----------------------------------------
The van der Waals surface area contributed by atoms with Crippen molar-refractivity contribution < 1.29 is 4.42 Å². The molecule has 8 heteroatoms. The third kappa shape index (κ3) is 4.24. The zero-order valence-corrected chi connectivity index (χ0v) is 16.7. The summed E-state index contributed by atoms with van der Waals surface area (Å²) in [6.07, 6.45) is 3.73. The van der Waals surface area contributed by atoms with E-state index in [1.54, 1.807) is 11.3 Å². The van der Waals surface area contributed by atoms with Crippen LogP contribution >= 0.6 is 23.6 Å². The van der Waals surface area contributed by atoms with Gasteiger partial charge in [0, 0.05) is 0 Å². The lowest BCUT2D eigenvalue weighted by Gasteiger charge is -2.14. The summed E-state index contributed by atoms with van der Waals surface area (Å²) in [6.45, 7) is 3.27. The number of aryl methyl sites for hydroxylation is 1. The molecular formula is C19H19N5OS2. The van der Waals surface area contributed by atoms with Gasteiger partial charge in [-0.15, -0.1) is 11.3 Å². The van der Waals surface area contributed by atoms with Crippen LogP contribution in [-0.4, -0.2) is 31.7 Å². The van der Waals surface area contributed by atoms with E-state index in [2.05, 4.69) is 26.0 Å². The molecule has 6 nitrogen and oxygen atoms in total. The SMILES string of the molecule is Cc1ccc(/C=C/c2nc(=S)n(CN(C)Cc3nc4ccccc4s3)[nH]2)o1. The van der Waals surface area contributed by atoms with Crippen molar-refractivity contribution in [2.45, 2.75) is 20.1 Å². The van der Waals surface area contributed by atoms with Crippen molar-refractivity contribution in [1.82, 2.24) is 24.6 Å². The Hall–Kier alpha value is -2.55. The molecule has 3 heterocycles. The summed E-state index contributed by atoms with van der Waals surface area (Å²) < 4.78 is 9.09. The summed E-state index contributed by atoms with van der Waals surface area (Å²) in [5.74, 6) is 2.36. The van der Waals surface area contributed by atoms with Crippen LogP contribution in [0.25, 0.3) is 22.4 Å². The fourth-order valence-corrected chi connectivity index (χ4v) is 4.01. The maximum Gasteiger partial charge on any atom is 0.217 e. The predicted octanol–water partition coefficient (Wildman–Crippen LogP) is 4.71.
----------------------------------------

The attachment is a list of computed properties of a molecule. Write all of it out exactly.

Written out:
The van der Waals surface area contributed by atoms with Crippen molar-refractivity contribution < 1.29 is 4.42 Å². The molecule has 8 heteroatoms. The third kappa shape index (κ3) is 4.24. The zero-order valence-corrected chi connectivity index (χ0v) is 16.7. The summed E-state index contributed by atoms with van der Waals surface area (Å²) in [6.07, 6.45) is 3.73. The van der Waals surface area contributed by atoms with E-state index in [1.54, 1.807) is 11.3 Å². The van der Waals surface area contributed by atoms with Crippen LogP contribution >= 0.6 is 23.6 Å². The van der Waals surface area contributed by atoms with Gasteiger partial charge in [0, 0.05) is 0 Å². The lowest BCUT2D eigenvalue weighted by Gasteiger charge is -2.14. The summed E-state index contributed by atoms with van der Waals surface area (Å²) in [6.45, 7) is 3.27. The number of aryl methyl sites for hydroxylation is 1. The molecular formula is C19H19N5OS2. The van der Waals surface area contributed by atoms with Gasteiger partial charge in [-0.15, -0.1) is 11.3 Å². The van der Waals surface area contributed by atoms with Crippen LogP contribution in [-0.4, -0.2) is 31.7 Å². The van der Waals surface area contributed by atoms with E-state index in [2.05, 4.69) is 26.0 Å². The molecule has 6 nitrogen and oxygen atoms in total. The SMILES string of the molecule is Cc1ccc(/C=C/c2nc(=S)n(CN(C)Cc3nc4ccccc4s3)[nH]2)o1. The van der Waals surface area contributed by atoms with Crippen molar-refractivity contribution in [2.45, 2.75) is 20.1 Å². The van der Waals surface area contributed by atoms with Crippen molar-refractivity contribution in [1.82, 2.24) is 24.6 Å². The Hall–Kier alpha value is -2.55. The molecule has 3 heterocycles. The summed E-state index contributed by atoms with van der Waals surface area (Å²) < 4.78 is 9.09. The summed E-state index contributed by atoms with van der Waals surface area (Å²) in [5.74, 6) is 2.36. The van der Waals surface area contributed by atoms with Crippen LogP contribution in [0.25, 0.3) is 22.4 Å². The fourth-order valence-corrected chi connectivity index (χ4v) is 4.01. The maximum Gasteiger partial charge on any atom is 0.217 e. The predicted octanol–water partition coefficient (Wildman–Crippen LogP) is 4.71.